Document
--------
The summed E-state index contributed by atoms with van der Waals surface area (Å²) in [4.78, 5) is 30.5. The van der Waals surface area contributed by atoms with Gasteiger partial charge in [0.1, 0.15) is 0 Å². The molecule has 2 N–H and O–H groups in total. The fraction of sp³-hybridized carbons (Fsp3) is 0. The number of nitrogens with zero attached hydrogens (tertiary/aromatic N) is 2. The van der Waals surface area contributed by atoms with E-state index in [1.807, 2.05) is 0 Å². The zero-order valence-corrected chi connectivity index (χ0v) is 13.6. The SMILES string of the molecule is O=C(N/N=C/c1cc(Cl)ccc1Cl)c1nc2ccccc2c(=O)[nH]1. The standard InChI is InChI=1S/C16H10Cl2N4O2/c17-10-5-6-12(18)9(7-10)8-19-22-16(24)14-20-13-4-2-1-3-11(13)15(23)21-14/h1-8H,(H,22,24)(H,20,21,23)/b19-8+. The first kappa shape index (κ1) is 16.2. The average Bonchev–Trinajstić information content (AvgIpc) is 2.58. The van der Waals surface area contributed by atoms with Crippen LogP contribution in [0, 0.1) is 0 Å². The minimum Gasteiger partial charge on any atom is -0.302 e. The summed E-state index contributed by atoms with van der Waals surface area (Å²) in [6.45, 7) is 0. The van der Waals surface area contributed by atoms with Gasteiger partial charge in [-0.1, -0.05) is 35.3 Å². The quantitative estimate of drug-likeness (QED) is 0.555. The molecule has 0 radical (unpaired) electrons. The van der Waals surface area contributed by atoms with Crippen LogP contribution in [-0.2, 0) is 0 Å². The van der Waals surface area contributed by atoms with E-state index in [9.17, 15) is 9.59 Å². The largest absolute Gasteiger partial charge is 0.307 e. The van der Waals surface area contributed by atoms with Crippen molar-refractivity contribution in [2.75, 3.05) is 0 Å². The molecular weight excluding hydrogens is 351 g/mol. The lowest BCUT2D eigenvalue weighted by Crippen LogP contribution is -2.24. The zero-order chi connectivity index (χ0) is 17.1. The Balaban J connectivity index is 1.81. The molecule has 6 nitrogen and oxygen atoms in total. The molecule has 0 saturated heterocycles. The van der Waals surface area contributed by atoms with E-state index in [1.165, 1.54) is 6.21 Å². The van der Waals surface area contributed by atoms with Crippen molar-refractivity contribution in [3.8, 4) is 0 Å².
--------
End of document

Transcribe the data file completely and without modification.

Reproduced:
The summed E-state index contributed by atoms with van der Waals surface area (Å²) in [4.78, 5) is 30.5. The van der Waals surface area contributed by atoms with Gasteiger partial charge in [0.1, 0.15) is 0 Å². The molecule has 2 N–H and O–H groups in total. The fraction of sp³-hybridized carbons (Fsp3) is 0. The number of nitrogens with zero attached hydrogens (tertiary/aromatic N) is 2. The van der Waals surface area contributed by atoms with E-state index in [1.807, 2.05) is 0 Å². The zero-order valence-corrected chi connectivity index (χ0v) is 13.6. The SMILES string of the molecule is O=C(N/N=C/c1cc(Cl)ccc1Cl)c1nc2ccccc2c(=O)[nH]1. The standard InChI is InChI=1S/C16H10Cl2N4O2/c17-10-5-6-12(18)9(7-10)8-19-22-16(24)14-20-13-4-2-1-3-11(13)15(23)21-14/h1-8H,(H,22,24)(H,20,21,23)/b19-8+. The first kappa shape index (κ1) is 16.2. The average Bonchev–Trinajstić information content (AvgIpc) is 2.58. The van der Waals surface area contributed by atoms with Crippen LogP contribution in [0, 0.1) is 0 Å². The minimum Gasteiger partial charge on any atom is -0.302 e. The summed E-state index contributed by atoms with van der Waals surface area (Å²) in [6.45, 7) is 0. The van der Waals surface area contributed by atoms with Gasteiger partial charge in [-0.1, -0.05) is 35.3 Å². The quantitative estimate of drug-likeness (QED) is 0.555. The molecule has 0 radical (unpaired) electrons. The van der Waals surface area contributed by atoms with Crippen LogP contribution in [-0.2, 0) is 0 Å². The van der Waals surface area contributed by atoms with E-state index in [9.17, 15) is 9.59 Å². The largest absolute Gasteiger partial charge is 0.307 e. The van der Waals surface area contributed by atoms with Crippen molar-refractivity contribution in [2.75, 3.05) is 0 Å². The molecular weight excluding hydrogens is 351 g/mol. The lowest BCUT2D eigenvalue weighted by Crippen LogP contribution is -2.24. The zero-order chi connectivity index (χ0) is 17.1. The Balaban J connectivity index is 1.81. The molecule has 6 nitrogen and oxygen atoms in total. The molecule has 0 saturated heterocycles. The van der Waals surface area contributed by atoms with E-state index in [1.165, 1.54) is 6.21 Å². The van der Waals surface area contributed by atoms with Crippen molar-refractivity contribution in [3.8, 4) is 0 Å².